A common complaint I get: Working with you is like drinking from a firehose, actually said as a critique, not a compliment. Who’da thunk giving EXTRA value would be taken as a negative?
That said, it’s true that drinking from a firehose is a total waste of water. Value shouldn’t be measured in bulk. If I can give you a simple solution, I ought not make it more complicated than necessary since there is enormous value in the simplification of complex challenges. Read that last sentence again because there’s profit in it. That said, NOT giving someone the complete instructions, information, details and steps they need to know before venturing off into the wilderness is, I would say, more irresponsible than “overwhelming” them with such details. Heads up: if you wander down THIS trail, there’s a good chance a bear will eat you. Good to know or too much information?
This is the line I attempt to walk every day: how do I give my clients enough to ensure they get the result they want WITHOUT giving them an ounce more. It IS a challenge. Einstein said it best: “Everything should be made as simple as possible, but NOT simpler.” Well, he was a genius, after all…
Truth be told, the reason they’re unhappy instead of delighted is that they were hoping for a quick fix…a shortcut…a simple formula to get results. When the answer to their “no growth” problems shows up in work clothes with shovels and picks, it is an unwelcome guest. This brings me to two important insights into why some succeed while others never get a business beyond a million in revenue:
#1: If you are honestly and genuinely looking for success in business, marketing, managing people or doing anything of significance, you must embrace complexity.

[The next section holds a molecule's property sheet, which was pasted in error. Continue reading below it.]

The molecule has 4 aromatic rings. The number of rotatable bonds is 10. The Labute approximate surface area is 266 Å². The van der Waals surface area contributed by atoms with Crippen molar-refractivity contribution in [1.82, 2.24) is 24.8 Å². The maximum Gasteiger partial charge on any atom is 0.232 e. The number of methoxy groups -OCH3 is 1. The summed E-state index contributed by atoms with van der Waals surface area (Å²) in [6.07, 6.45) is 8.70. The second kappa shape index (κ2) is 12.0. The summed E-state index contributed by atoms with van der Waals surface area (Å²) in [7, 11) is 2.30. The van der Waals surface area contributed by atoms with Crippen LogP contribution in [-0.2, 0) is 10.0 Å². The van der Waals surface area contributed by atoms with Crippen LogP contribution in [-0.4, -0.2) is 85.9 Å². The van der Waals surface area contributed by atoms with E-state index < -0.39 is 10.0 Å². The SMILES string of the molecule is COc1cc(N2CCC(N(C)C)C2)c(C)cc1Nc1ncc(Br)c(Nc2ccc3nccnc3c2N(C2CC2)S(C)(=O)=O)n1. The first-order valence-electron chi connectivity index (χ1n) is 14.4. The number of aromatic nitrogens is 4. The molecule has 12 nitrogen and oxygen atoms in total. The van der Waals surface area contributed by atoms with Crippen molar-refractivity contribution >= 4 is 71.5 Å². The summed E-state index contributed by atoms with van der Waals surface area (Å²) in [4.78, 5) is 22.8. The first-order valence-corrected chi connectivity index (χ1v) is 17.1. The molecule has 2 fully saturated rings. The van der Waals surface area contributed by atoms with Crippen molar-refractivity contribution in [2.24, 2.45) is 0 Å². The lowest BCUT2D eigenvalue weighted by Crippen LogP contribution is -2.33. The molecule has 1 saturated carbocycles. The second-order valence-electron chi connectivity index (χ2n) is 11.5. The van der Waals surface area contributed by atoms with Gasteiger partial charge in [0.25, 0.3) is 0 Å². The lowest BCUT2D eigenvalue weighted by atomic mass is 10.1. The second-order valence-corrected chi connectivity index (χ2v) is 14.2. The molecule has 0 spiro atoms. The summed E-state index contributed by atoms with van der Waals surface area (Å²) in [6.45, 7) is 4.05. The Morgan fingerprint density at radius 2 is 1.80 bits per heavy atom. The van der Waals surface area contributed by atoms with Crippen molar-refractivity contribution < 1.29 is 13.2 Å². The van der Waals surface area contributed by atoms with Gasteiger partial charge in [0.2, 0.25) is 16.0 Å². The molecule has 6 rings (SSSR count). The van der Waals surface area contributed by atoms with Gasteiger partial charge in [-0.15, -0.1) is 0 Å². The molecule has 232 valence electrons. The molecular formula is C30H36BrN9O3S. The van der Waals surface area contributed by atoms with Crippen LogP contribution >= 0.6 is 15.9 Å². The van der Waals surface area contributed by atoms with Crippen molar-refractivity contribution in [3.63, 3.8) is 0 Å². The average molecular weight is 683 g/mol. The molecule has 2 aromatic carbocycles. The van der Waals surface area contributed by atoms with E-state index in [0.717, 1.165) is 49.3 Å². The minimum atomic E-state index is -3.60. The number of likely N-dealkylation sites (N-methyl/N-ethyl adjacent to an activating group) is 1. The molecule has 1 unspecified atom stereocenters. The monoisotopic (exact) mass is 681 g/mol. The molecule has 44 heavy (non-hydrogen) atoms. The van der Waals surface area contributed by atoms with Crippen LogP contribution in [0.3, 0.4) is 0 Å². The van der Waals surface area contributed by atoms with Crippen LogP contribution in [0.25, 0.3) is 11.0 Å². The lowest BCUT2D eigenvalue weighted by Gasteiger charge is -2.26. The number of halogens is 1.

Don’t get me wrong – I’m ALWAYS in search of a faster, better, cheaper way to do everything. I take different routes to destinations in my car and use a stopwatch to determine which way is faster. Yeah, weird, but that’s how real entrepreneurs are wired. Even Google Maps will give you the “Fastest Route” over the most direct, and OFTEN they are in conflict. The “most direct” route can sometimes be the slowest. If you’re a true-blue entrepreneur, you WANT to go fast. No one wants the “slow boat” to riches and results.
BUT some routes are long and arduous simply because they ARE. There’s no elevator to the top of the mountain, and to get there, you must CLIMB and navigate over rough terrain, steep inclines and uncharted paths. Through storms and bad weather. You can quickly become exhausted, get seriously injured, run out of supplies and end up dinner for a random mountain lion. Facing all of those dangers, do you really want the quick two-part training of “Good luck and hang in there” or do you want a DETAILED map, checklists of items you’ll need, complete instructions on how to handle bad situations so you have the greatest chance of success?
#2: You have to commit to doing the work.
Yes, The 4-Hour Workweek is a sexy idea, and I don’t fault Tim Ferris for using this “Barnumism” to sell his books. Good for him. But if you truly want to get rich, you have to be smarter than the average bear and see all the authors and gurus selling you “no work” plans for what they are: MARKETING.
Do you REALLY think the top 1% of the wealthiest, most financially free people on this earth got there working four hours a week? Or even 40? The “casual” millionaire? Okay, so you don’t want to be the 1% and simply want to be financially free. You still aren’t going to get there with a “no work” plan. The easy road to riches is a sham. You’d be just as successful chasing rainbows to catch a leprechaun to steal his gold.
Another question I often get is “How much time should I commit to this?” The answer: As much as it takes to get the result. Similar questions are all about how to do the minimum necessary. Can I skip a day? A week? Can I only do the e-mails in this campaign and not make the phone calls? Do I really have to clean the list? Can I run these campaigns using Outlook and my PSA tool and not set up a CRM? Can I turn this letter into a postcard to save money?
These questions are all signals that the person doesn’t want to do the work – and to succeed in business (and marketing), you need to have a “whatever it takes” attitude, being grateful to have the freedom and opportunity to put in the hours, not resenting the work and hours required.